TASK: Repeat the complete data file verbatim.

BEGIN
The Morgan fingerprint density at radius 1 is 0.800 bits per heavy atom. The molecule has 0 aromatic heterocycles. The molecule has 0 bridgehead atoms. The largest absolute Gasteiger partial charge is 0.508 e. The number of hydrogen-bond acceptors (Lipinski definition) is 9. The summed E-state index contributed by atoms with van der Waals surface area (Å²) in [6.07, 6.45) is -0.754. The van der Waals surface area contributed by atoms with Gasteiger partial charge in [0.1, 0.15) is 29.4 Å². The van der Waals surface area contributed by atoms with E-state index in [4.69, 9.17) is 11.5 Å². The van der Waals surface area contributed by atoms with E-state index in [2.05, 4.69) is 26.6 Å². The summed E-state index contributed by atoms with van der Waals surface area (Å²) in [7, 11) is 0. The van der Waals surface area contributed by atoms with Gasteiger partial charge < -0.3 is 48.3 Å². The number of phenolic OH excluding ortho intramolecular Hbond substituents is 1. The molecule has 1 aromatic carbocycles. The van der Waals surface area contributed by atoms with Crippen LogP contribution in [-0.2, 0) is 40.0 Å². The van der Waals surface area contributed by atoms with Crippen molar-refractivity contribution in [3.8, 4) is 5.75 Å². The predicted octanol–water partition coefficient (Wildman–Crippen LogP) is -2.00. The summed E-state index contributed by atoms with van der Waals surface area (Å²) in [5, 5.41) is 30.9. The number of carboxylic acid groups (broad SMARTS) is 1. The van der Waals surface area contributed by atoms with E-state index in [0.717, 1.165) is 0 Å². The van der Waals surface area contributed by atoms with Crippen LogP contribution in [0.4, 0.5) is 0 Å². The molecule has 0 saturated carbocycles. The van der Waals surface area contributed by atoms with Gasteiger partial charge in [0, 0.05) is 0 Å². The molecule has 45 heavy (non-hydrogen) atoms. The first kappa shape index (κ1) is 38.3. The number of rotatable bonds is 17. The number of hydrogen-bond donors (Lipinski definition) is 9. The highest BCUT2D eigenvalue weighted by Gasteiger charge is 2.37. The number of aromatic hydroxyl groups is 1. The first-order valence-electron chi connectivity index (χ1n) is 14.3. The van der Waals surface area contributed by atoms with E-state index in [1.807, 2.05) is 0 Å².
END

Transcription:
The Morgan fingerprint density at radius 1 is 0.800 bits per heavy atom. The molecule has 0 aromatic heterocycles. The molecule has 0 bridgehead atoms. The largest absolute Gasteiger partial charge is 0.508 e. The number of hydrogen-bond acceptors (Lipinski definition) is 9. The summed E-state index contributed by atoms with van der Waals surface area (Å²) in [6.07, 6.45) is -0.754. The van der Waals surface area contributed by atoms with Gasteiger partial charge in [0.1, 0.15) is 29.4 Å². The van der Waals surface area contributed by atoms with E-state index in [4.69, 9.17) is 11.5 Å². The van der Waals surface area contributed by atoms with E-state index in [2.05, 4.69) is 26.6 Å². The summed E-state index contributed by atoms with van der Waals surface area (Å²) in [7, 11) is 0. The van der Waals surface area contributed by atoms with Gasteiger partial charge < -0.3 is 48.3 Å². The number of phenolic OH excluding ortho intramolecular Hbond substituents is 1. The molecule has 1 aromatic carbocycles. The van der Waals surface area contributed by atoms with Crippen LogP contribution in [-0.2, 0) is 40.0 Å². The van der Waals surface area contributed by atoms with Crippen molar-refractivity contribution in [3.8, 4) is 5.75 Å². The predicted octanol–water partition coefficient (Wildman–Crippen LogP) is -2.00. The summed E-state index contributed by atoms with van der Waals surface area (Å²) in [5, 5.41) is 30.9. The number of carboxylic acid groups (broad SMARTS) is 1. The van der Waals surface area contributed by atoms with E-state index in [0.717, 1.165) is 0 Å². The van der Waals surface area contributed by atoms with Crippen LogP contribution in [0.4, 0.5) is 0 Å². The molecule has 0 saturated carbocycles. The van der Waals surface area contributed by atoms with Gasteiger partial charge in [0, 0.05) is 0 Å². The molecule has 45 heavy (non-hydrogen) atoms. The first kappa shape index (κ1) is 38.3. The number of rotatable bonds is 17. The number of hydrogen-bond donors (Lipinski definition) is 9. The highest BCUT2D eigenvalue weighted by Gasteiger charge is 2.37. The number of aromatic hydroxyl groups is 1. The first-order valence-electron chi connectivity index (χ1n) is 14.3. The van der Waals surface area contributed by atoms with E-state index in [1.807, 2.05) is 0 Å².